I cross my fingers while I wait.


Torch light bleeds in through the warped planks of the walls and boots crunch on gravel. He’s whistling again, still not in a hurry.

“I know you’re in here,” he says in a sing-song voice as he saunters through the broken entranceway.

I shrink further back into the darkness, trying to cover my white t-shirt with my arms so it won’t stand out. I’m trying not to breathe again, but I can still smell and taste the musty dust that lingers in the air.

A loud hiss, then another, comes from high up in the rafters. The hiss turns to an aggressive clicking sound and he turns the flashlight to point up at the roof.

A large brown barn owl unfurls her wings, holding them out to make herself look bigger. She puffs out her reddish, spotted chest and clacks her beak again. Blinking her eyes in the bright light, she repeatedly ducks her head down, then lifts it up again, shuffling left, then right.

He stands there for a few minutes watching her display, then points the flashlight down again and sweeps the light around the inside of the barn.

A sound like a child’s scream pierces the air from just outside, then a ghost flies into the barn. The large male owl claps his wings once, twice.

The man ducks and drops the flashlight, swearing as it clicks off when it hits the ground. He holds his arms up to protect his head as the pale male owl flies around the enclosed space, swooping and diving, screeching and clacking, clapping his wings, telling the man to get out.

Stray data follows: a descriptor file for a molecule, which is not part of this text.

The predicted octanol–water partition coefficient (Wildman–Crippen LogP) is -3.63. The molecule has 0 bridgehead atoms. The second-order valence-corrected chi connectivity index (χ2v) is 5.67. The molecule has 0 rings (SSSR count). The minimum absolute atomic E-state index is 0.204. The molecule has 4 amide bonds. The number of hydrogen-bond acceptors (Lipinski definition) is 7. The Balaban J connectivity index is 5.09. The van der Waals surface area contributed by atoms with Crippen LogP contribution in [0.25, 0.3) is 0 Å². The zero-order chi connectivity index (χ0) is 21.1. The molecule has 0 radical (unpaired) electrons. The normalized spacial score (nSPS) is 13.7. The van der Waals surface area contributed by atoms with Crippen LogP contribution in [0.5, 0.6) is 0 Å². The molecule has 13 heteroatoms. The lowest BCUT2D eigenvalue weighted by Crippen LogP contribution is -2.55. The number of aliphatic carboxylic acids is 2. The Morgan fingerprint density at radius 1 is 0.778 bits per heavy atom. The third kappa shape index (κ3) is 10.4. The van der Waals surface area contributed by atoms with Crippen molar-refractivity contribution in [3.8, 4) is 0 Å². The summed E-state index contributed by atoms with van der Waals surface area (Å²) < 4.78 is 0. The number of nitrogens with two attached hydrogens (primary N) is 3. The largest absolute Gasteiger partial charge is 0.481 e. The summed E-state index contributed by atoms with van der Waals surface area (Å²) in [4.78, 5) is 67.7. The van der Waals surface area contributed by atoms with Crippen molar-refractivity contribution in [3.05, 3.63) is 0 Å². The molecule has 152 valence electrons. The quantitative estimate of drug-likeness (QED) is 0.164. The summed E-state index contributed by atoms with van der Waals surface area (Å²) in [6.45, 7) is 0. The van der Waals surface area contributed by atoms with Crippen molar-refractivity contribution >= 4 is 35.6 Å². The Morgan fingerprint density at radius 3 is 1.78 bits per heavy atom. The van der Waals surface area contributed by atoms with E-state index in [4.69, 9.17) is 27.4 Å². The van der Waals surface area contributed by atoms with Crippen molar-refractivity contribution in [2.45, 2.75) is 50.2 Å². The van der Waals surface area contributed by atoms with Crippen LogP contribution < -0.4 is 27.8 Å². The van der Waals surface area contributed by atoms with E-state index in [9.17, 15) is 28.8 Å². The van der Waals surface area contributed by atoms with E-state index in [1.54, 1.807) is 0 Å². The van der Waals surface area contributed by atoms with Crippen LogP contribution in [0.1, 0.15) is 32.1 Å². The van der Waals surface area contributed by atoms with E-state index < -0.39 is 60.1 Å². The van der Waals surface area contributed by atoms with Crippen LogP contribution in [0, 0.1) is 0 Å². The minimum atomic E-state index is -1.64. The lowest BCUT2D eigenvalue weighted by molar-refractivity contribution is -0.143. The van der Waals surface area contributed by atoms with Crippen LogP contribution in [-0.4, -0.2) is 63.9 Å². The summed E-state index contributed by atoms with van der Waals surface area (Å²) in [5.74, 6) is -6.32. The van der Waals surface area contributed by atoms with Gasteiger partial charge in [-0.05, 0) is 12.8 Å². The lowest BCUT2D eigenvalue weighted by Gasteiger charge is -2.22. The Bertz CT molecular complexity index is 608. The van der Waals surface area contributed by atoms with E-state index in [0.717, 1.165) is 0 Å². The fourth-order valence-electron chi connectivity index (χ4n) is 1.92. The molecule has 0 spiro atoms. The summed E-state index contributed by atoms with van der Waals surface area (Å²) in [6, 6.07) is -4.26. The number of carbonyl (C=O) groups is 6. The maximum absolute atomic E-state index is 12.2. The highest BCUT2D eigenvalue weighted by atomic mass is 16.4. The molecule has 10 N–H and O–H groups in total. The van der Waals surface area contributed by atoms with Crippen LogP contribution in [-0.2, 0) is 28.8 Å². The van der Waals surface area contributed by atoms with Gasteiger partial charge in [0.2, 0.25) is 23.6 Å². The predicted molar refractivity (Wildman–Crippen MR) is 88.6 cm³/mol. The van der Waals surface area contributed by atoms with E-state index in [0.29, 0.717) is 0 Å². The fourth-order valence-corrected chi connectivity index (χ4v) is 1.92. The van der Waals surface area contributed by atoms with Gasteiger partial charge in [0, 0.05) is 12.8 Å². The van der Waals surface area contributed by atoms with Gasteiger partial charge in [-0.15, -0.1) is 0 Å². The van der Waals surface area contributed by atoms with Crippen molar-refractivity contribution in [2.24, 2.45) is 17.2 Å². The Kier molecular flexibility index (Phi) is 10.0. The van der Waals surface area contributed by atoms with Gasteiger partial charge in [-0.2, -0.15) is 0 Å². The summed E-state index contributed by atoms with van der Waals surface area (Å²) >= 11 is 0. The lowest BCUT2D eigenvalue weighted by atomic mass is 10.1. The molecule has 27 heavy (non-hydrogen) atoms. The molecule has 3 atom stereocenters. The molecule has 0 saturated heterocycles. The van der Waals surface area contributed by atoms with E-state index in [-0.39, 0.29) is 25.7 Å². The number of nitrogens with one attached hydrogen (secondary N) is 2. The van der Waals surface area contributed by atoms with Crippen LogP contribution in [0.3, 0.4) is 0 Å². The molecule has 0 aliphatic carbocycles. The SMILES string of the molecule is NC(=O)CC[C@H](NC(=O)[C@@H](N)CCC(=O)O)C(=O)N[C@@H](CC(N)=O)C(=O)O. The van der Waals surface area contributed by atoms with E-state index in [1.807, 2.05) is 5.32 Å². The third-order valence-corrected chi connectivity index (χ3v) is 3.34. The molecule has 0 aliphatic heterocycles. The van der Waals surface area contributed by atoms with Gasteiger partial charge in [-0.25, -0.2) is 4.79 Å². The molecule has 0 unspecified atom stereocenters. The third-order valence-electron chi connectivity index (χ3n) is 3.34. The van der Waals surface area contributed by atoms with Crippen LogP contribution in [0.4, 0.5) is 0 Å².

The man leans down and grabs the flashlight. He shakes it and it comes back on. He tries to use it to defend himself, but the owl is relentless. Sharp talons tear at the man’s hair and shoulders, tearing out clumps of hair and ripping his light-blue flannel shirt.

The man stumbles backwards, trying to get to the door, but the owl keeps up its attack. There’s a clang and a grunt, and time seems to stop.

The flashlight rolls across the floor towards me as the male owl joins his mate in the rafters.

Everything goes quiet.


I hardly dare breathe. I sit where I am in the dirty straw, arms clutched tightly around my knees, for…well, I don’t know how long. The first rays of the dawn light are just starting to twinkle through the gaps in the walls and roof when I dare to move.

I creep out of the horse stall as quietly as I can.

I look up but the owls are gone.

I inch out of the barn and see him. He’s lying on his back, draped over a pile of wood. His blue eyes stare at the rapidly lightening sky, but see nothing. A red stain spreads around the upturned thick metal picket sticking out of his chest.

The male owl is sitting on an old wooden fencepost a short distance away, watching me. He blinks seriously at me like an old school librarian disappointed because I’m late returning my books. Then he turns. He spreads his magnificent wings and takes off.

“You were right, Grandma,” I say quietly. I watch him glide effortlessly over the field, then soar higher and higher into the morning sky.

“I always was, darling,” I hear her whisper on the breeze that tickles my neck. “I always was.”

Short Story

About the Creator

GK Bird

Australian fiction writer and reader, always on the lookout for good writing.